Running your crypto project or ICO? Be prepared in advance that your startup may not only attract investors but also hunters for their money and data. According to the Ernst and Young report, which analyzed more than 370 tokens sales, every tenth dollar earned or invested in ICOs becomes prey to hackers. The authors also point to even more significant losses of crypto exchanges, which are deprived of two million dollars every month due to hacker attacks.
In addition, you can become a victim of DDoS-attack, extortion, phishing attack or malicious program due to vulnerabilities that you did not even suspect, neglecting the security audit. Meanwhile, your colleagues and competitors are already set for spend the budget on an independent security assessment.
The weak protection of projects – especially ones originating from the CIS and Asia – provoked a downturn in the market, says Dmitry Budorin, CEO of Hacken and HackIT 4.0, the annual forum on cybersecurity held in Ukraine.
Apart from the sensational collapse of The DAO in 2016, when a promising project lost $ 60 mln, there’s a mass of less memorable attacks, in which millions were also stolen.
In 2017, a New York-based blockchain startup Veritaseum (p2p-platform, focused on financial markets) lost more than $8 million, which were injected by investors during the ICO. An unknown attacker (or group) stole tokens and immediately managed to sell them. Fortunately for investors, the tokens belonged to the project, so none of the users suffered financial losses.
In the same year, KICKICO platform underwent DDoS attacks twice while conducting its pre-sale. The website received a lot of requests which it couldn’t cope with and was forced to suspend service to all users. Later, the KICKICO team received a letter from the scammers with a proposal to provide security against similar DDoS-attacks. However, the developers connected a service that protected the site.
Later, in July 2018, hackers gained direct access to KickCoin smart contracts and took possession of 40 accounts, destroying them and creating 40 identical accounts. The platform’s team didn’t know about the breach until several victims turned to complaints. Users discovered the loss of tokens totaling $ 800,000 in their wallets.
“To prevent such situations, which puts the reputation of your project at stake, it’s worth to spend on assessing security and implementing compensation measures than to lose reputation or even business in the future”, Dmitry says.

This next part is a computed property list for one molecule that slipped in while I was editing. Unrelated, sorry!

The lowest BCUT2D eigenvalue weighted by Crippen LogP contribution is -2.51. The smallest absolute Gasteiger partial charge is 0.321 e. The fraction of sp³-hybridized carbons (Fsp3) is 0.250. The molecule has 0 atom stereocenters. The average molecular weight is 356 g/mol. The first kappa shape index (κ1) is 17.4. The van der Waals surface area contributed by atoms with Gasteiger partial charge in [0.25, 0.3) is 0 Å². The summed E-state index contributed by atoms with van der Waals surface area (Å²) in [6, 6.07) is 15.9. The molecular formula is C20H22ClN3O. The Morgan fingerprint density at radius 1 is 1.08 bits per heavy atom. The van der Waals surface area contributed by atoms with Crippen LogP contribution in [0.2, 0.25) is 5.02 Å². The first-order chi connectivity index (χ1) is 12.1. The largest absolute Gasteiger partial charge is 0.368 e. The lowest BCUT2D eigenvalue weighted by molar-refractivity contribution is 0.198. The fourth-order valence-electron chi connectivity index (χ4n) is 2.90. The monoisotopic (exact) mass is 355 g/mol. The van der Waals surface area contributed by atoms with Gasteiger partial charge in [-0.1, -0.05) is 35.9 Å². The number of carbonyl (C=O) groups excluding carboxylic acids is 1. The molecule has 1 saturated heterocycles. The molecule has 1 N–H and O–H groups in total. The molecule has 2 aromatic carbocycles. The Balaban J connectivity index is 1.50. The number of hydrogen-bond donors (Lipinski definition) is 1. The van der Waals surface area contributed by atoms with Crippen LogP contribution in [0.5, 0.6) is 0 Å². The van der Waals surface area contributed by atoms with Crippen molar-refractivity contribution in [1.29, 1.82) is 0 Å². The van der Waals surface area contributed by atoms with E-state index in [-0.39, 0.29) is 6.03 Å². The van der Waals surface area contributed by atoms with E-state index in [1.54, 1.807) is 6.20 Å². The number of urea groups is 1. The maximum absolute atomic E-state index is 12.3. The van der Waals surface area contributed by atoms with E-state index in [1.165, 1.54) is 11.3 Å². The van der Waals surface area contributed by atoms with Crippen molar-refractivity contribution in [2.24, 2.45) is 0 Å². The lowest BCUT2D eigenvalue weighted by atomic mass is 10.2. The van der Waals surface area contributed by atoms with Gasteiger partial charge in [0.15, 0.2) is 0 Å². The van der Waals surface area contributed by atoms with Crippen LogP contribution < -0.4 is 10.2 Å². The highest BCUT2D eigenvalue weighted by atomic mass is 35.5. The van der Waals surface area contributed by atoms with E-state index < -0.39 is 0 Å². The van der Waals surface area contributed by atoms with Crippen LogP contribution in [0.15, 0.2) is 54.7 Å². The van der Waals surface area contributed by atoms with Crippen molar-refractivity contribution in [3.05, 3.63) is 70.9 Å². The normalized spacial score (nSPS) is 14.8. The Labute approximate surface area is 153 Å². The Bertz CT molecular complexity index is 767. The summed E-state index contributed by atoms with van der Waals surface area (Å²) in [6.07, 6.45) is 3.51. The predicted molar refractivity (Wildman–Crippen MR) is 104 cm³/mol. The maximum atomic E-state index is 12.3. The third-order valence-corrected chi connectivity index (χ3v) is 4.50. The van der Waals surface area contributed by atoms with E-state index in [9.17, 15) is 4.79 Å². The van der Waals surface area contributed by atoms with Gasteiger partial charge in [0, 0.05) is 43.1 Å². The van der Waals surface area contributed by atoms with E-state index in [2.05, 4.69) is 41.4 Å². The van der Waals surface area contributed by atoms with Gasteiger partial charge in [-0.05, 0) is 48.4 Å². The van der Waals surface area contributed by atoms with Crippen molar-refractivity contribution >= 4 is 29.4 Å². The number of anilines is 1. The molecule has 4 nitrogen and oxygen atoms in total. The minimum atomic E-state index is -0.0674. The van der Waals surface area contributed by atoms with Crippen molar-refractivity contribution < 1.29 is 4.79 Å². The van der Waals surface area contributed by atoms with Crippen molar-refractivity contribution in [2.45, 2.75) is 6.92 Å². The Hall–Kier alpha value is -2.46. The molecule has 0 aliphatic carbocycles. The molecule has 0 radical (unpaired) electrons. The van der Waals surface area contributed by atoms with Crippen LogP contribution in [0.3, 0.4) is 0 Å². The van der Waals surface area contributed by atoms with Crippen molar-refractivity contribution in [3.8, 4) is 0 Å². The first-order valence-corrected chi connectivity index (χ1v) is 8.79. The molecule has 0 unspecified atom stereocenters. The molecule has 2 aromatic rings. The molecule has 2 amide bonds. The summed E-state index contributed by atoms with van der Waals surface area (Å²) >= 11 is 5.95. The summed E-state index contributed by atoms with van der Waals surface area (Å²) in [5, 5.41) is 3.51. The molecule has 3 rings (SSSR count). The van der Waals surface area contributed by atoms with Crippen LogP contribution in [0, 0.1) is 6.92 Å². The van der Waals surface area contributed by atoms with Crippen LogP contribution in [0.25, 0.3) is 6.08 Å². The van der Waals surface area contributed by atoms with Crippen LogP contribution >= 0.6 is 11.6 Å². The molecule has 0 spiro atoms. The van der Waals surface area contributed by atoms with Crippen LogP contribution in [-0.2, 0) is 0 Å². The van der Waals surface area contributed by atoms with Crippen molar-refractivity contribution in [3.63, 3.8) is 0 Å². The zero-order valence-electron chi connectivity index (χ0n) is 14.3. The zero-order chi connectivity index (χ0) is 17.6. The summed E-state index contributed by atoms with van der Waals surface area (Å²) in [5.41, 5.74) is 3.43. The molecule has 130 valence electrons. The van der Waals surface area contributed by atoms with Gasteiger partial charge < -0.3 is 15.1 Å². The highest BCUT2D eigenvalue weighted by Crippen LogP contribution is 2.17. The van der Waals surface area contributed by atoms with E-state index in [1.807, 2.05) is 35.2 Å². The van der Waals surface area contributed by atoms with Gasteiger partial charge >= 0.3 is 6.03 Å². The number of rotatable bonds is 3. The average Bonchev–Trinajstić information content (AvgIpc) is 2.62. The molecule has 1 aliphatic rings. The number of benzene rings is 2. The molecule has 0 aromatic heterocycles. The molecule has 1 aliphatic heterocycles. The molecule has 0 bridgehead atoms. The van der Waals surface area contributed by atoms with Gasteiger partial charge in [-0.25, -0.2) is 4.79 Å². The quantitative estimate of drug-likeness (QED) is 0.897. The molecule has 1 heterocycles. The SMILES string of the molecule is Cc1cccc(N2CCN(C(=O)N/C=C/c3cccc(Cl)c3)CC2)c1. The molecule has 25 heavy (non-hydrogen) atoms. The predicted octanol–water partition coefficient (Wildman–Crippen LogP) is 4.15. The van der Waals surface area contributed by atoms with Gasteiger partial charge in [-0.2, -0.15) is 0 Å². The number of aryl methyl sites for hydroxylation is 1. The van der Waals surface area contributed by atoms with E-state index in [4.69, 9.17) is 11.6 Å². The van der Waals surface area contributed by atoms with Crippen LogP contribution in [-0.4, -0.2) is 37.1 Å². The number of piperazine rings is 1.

An independent audit by specialists is much preferable to self-testing, at least when it comes to the application and infrastructure pen test, the social and technical testing of the development team. But ideally, those going to launch their product have to use the bug bounty and vulnerability reward platform.
Typically, the security assessment consists of:
- collecting information: obtaining data from the client or other open resources,
- use of the threat model – a plan for entering the system,
- performing the manual and automatic analysis to identify vulnerabilities,
- exploiting vulnerabilities to understand how the attackers can use them and whether they are able to damage the system and the company as a whole.
Consequently, a report should appear, where all actions at each stage are documented, as well as recommendations for eliminating the vulnerabilities.
In accordance with safety assessment standards, the auditor must validate the source code of the contract, confirm that it operates in accordance with the specified public specification and confirm that there are no errors and “backdoor” for the developer.
“Today, after experiencing the consequences of the Wild West in crypto, many projects understand the need for an audit. A project dealing with their security in the long term can already be considered half-valid”, Dmitry adds.
In order to better understand the weaknesses of your project, arrange its “white” hack. The closest opportunity to look at how controlled hacking of crypto projects takes place is HackIT cybersecurity forum which will be held from October 8 to 11 in Kiev. In addition to the two-day conference and exhibition area, the program includes CTF (Capture the Flag) competition and the guided tour to the Chernobyl nuclear power plant to illustrate the consequences of man-made disasters.
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